Black student suspensions high in NC, study finds




A University of Pennsylvania Graduate School of Education study released this week finds that black students attending public school in North Carolina and other southern states are subject to being suspended or expelled more than any other group.

The report titled, “Disproportionate Impact of K-12 School Suspension and expulsion on Black Students in Southern States,” authored by researchers Edward J. Smith and Shaun R. Harper, notes that, according to US Dept. of Education data,  of the 1.2 million black students who, “…were suspended from K-12 public schools in a single academic year (2011-2012) – 55 percent of those suspensions occurred in 13 Southern states.”

The report went to state, “Districts in the South also were responsible for 50 percent of black student expulsions from public schools in the United States.”

The study adds that black students were 24 percent of the 3,022 school districts analyzed, but their suspension and expulsion rates were disproportionately higher at “…rates five times or higher than their representation in the student population.”

And it gets worse. In at least 84 Southern public school districts, black students comprised one hundred percent of school suspensions. Mississippi had the highest black student suspension rate proportionally at 74 percent, while Florida had the highest number at 121,468.

Here in North Carolina, the data is no less sobering.

According to the report, “65,897 black students were suspended from North Carolina K-12 public schools in a single academic year (2011-2012). Blacks were 26 percent of students in school districts across the state, but comprised 51 percent of suspensions and 38 percent of expulsions.”

The study then states that “Crosscreek Charter School, Elkin City Schools, Roxboro Community School, and Sterling Montessori Academy and Charter School are among the districts in which suspensions most disproportionately affect black students.”

But there were others.

During the 2011-2012 school year in North Carolina, blacks are 42 percent of enrollment, but comprise 70.7 percent of suspensions. In Cumberland County Schools, blacks are 44.8 percent of enrolled students, but are suspended 63.4 percent of the time. Durham Public Schools have a 51 percent black student enrollment, with a 72.8 percent black suspension rate.

Black students made up just 22.2 percent of black student enrollment in New Hanover County Public Schools in 2011-2012, but more than doubled that number with suspensions at 53.1 percent. The rate of suspension in Wake County was virtually similar at 53.3 black student suspension, but only 24.7 percent black student enrollment.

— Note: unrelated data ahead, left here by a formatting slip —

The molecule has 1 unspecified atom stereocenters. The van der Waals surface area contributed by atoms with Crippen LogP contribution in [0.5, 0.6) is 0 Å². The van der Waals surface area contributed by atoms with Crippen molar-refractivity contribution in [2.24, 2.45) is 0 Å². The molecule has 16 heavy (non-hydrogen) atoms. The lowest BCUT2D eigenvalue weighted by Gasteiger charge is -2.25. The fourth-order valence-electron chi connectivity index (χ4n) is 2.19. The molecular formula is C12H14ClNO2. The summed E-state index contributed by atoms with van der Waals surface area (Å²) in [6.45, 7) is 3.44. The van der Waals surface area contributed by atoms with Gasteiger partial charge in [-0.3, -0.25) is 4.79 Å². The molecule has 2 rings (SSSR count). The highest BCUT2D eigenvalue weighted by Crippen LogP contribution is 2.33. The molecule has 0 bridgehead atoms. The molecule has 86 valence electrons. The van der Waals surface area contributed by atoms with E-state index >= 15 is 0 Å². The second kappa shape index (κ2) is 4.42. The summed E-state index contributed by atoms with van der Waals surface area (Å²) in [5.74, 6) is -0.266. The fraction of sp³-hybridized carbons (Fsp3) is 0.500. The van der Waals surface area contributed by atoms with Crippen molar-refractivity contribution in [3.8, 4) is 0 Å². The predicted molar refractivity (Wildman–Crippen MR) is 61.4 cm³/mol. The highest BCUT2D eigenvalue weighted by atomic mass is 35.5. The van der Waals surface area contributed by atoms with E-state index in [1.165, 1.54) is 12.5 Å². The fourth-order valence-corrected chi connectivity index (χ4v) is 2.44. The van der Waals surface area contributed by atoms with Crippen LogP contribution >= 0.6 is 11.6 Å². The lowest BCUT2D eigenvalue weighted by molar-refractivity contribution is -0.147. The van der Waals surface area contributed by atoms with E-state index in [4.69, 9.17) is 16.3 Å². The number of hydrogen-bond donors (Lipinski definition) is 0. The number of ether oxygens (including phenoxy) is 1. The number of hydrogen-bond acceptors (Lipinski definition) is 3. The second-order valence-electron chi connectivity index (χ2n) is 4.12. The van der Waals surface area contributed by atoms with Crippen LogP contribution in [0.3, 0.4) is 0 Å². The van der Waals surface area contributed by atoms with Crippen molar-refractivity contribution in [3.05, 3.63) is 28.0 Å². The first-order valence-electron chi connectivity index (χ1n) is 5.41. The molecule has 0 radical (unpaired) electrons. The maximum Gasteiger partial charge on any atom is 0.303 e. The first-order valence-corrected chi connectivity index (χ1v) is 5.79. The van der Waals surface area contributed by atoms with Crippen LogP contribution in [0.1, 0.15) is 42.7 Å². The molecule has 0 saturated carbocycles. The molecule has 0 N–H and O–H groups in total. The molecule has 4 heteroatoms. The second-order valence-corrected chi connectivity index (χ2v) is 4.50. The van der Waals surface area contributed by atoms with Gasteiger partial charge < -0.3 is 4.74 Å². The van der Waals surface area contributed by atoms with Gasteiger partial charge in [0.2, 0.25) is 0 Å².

According to a foreword to the report by Congressman Cedric Richmond, a Democrat from Louisiana, “…these punishments are not applied equally. From the data available, we know that Black students are disproportionately suspended, expelled, and referred to the criminal justice system by schools. The overuse of these punishments and their disproportionate use on students of color are serious problems that we have to address right now. “

Cong. Richmond continued, “We need to place greater importance on getting data from schools on the use of suspensions, expulsions, and arrests in schools. Getting complete data on who suffers these punishments, why they receive them, and what the outcomes of the punishment are can help us fully understand what is happening in our nation’s schools. We need to provide better training to teachers and administrators so that they have the tools to deescalate and mitigate situations.”

“We also need to provide better guidance to schools on best practices so that student discipline is handled fairly instead of through arbitrary and heavy-handed ‘zero tolerance’ policies. Encouraging administrators, police, and judges to prioritize rehabilitation and school attendance over severe punishments would also lead to better outcomes. “

The authors of the report say they want teachers and administrators, “…to use this report to raise consciousness about implicit bias and other forces that cyclically reproduce racial inequities in school discipline. We hope this report is not misused to reinforce deficit, criminalized narratives about Black children. The alarming data presented herein go beyond student misbehavior and bad parenting – they also are attributable to racist practices and policies.”

“Our aim is to equip anyone concerned about the school-to-prison pipeline and the educational mistreatment of Black youth with numbers they can use to demand justice from school boards, educational leaders, and elected officials.”

Be the first to comment

Leave a Reply